Medical Student Mentorship Program (MSMP)


Program Overview

Philosophy

Most medical professionals would not have made it where they are today were it not for all the people who stood by them in elementary school, middle school, high school, college, and even graduate and professional schools.

The Medical Student Mentorship Program is specifically focused on helping students of lower economic status or from underprivileged backgrounds in high schools gain access to experienced persons within the medical and biomedical research field. Students are paired with with medical student mentors at the University of Arizona College of Medicine in Phoenix (UACOM-P). Such pairings will facilitate the high school students’ journies into the medical profession via advice and encouragement from people within the field. This will also enable exposure of high school students to medical education and medicine. Mentoring is not only a fruitful opportunity for the mentee but also a rewarding experience for the mentor.

Mentor-mentee relationship defined

The mentor and mentee-relationship is individualized to the needs of both the mentor and the mentee. However, the relationship must meet all listed program objectives. The mentee can receive career guidance and exposure to medical education by accompanying the mentor to lectures, case based instruction (CBI), doctoring, and other UACOM-P student activities.

Mentor Selection Process

Mentors must be students at the University of Arizona – College of Medicine. Mentors are required to complete a short application (see link section) prior to inclusion in the program. Once this has been received by the program coordinator, an appropriate mentee will be assigned.

Mentee Selection Process

Currently, student mentees expressing an interest in medicine will be referred from faculty and staff at the Bioscience High school (512 East Pierce Street, Phoenix, AZ, 85004) to the University Of Arizona College Of Medicine mentorship program coordinators.

Mentees are required to submit a one page paper prior to participation in the program. The following includes items that can be discussed in the paper: expectations from participation in the program, what they think the mentee-mentor relationship should be, exposures they prefer during the program (e.g. going to class with a medical student, spending time with a clinician or in a research lab), short-term and long-term career goals, etc. Students must list what year of high-school they are in and their graduation date. Once the paper has been received by the program coordinator, an appropriate mentor will be assigned.

Mentor Responsibilities

1.    To be available to the mentee in order to answer any questions that arise

2.    To foster a nurturing relationship that encourages and guides the mentee to achieve his or her career goals

3.    To encourage mentee participation in UACOM-P activities

4.    To always maintain respect in the mentor-mentee relationship

5.    To be realistic of the time commitment that may be involved in mentoring and participate only if dedicated to being a mentor

6.    To keep block directors, investigators, CBI facilitators informed of when mentees will be around

7.    To report any concerns or difficulties to the program coordinators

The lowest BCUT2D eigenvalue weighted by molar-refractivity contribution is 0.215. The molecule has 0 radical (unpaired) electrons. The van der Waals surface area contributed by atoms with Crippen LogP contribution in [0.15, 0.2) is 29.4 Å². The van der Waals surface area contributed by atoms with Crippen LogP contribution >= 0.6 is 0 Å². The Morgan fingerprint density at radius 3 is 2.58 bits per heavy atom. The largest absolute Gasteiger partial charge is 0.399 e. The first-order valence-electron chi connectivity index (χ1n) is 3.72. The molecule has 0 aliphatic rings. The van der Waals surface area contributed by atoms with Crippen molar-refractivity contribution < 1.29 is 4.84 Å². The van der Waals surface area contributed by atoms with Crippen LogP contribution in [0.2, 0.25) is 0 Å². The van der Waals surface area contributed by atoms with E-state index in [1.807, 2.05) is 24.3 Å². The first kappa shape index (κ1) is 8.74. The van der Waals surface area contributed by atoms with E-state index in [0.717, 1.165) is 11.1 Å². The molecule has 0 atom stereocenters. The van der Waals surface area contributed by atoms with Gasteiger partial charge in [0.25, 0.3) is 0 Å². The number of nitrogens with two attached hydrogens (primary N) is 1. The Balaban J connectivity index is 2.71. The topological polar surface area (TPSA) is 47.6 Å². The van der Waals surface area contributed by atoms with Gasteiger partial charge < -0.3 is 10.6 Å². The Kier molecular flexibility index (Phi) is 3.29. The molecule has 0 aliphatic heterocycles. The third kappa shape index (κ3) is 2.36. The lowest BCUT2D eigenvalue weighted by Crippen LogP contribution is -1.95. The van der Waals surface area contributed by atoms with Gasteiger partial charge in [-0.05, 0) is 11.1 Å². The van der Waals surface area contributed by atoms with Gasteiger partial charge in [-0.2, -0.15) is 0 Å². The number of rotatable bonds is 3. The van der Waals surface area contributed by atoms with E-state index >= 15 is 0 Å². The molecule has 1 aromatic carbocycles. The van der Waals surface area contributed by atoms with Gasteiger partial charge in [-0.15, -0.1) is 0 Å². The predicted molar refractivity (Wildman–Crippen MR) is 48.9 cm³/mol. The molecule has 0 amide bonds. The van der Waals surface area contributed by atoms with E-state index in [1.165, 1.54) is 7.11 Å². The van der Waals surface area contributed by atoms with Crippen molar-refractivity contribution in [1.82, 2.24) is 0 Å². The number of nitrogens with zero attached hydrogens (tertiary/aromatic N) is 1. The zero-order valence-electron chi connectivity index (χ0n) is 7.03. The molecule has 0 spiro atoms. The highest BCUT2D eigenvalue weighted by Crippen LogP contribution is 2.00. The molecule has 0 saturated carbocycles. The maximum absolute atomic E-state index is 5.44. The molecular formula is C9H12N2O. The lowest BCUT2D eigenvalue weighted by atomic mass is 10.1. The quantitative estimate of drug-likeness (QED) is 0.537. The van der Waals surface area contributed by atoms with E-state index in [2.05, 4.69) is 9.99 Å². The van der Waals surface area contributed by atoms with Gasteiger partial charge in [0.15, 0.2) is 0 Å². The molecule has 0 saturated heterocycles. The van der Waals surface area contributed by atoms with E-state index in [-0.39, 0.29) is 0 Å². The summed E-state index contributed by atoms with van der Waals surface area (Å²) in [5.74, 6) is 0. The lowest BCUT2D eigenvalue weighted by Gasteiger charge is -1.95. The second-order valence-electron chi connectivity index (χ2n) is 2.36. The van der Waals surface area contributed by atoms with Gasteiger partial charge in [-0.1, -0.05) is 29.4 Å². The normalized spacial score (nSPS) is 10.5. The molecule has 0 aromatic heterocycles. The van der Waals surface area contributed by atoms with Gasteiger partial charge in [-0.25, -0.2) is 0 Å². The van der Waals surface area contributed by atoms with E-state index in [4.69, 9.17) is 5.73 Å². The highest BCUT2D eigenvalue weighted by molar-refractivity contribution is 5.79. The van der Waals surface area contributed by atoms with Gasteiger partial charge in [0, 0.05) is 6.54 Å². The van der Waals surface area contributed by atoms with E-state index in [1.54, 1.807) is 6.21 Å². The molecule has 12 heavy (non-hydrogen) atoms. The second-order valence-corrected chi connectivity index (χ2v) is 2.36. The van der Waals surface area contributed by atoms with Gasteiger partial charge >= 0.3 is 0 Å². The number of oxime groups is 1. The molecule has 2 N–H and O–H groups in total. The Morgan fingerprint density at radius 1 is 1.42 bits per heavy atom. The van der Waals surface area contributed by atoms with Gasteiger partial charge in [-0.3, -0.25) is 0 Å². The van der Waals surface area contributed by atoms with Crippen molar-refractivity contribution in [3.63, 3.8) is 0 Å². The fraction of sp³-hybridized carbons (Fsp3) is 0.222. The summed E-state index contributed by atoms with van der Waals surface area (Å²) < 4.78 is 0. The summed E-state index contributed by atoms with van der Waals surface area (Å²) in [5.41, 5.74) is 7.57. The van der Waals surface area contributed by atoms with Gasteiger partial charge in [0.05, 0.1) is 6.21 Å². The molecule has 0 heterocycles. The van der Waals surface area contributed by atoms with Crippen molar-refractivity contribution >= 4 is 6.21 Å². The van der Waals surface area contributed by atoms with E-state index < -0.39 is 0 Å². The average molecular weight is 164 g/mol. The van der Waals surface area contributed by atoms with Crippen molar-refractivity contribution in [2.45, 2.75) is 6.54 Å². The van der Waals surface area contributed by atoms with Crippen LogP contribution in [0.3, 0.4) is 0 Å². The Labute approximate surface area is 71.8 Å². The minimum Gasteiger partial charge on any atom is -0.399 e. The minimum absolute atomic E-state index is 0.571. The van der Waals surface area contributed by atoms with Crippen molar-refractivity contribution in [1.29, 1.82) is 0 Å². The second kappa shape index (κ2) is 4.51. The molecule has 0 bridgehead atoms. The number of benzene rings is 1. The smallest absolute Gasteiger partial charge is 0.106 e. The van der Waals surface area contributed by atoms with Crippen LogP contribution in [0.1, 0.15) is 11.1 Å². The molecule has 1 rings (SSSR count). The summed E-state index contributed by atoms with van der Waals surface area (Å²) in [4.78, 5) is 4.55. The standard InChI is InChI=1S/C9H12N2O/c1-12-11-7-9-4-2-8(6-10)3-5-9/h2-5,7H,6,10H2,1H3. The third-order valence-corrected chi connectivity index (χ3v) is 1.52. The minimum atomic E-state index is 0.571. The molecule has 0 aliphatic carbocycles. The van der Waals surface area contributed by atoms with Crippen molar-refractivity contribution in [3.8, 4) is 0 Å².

Mentee responsibilities

1.    To be willing and eager to learn and ask questions

2.    To always maintain a respectful mentor-mentee relationship

3.    To report any concerns or difficulties to the program coordinator

Mentor Training requirements

1.    To attend the Mentorship Training at the start of the program

2.    To provide feedback to program coordinator regarding program improvements

Mentee Training requirements

1.    To attend the Mentorship Training at the start of the program

2.    To provide feedback to program coordinator regarding program improvements

Program Policies

  1. Mentor-Mentee Meetings: 
    1. Mentors are not allowed to provide any form of transportation for mentees.
    2. Individual mentor-mentee meetings MUST OCCUR at public locations. If mentors or mentees are uncomfortable with a certain public space, accommodations must be made to find another public location.
  2. Any interactions between mentors and mentees DO NOT constitute medical advice/training/instruction. Any clinical activities performed in MSMP DO NOT constitute any medical training, and high school students are not trained to perform any medical procedures as a part of the program.

Program Leadership



Aishan Shi, MSI
 <ashi1@email.arizona.edu>
Medical Student Mentorship Program CHIP Lead

With each step that I've progressed through my career, I've always aimed to model myself after my own mentors and help guide younger students. All of us are where we are today because of the people who have carefully nudged us in the right direction, helped us find resources, and shared their experiences. Mentorship during high school is especially important because these are the formative years for a student's higher education and future career. For the past six years during and after college, I've worked extensively with high school students in their transition to college. As a medical student, I hope to continue passing down the advice I've received from my own mentors, and also learn from my mentees. 

E-mail: chipmsmp@gmail.com

Learning Objectives

1.   To pair of Arizona high school students with medical students at UACOM-P to enable exposure to medical school and medicine

2.   To provide professional advice to students wanting to pursue a career in medicine

3.   To support, encourage, and empower Arizonans in their pursuit of higher degrees- specifically a medical degree, if interested

4.   To foster the growth of long-lasting and rewarding relationships between the mentor and mentee

5.   To evaluate program efficacy and impact on both high school and medical students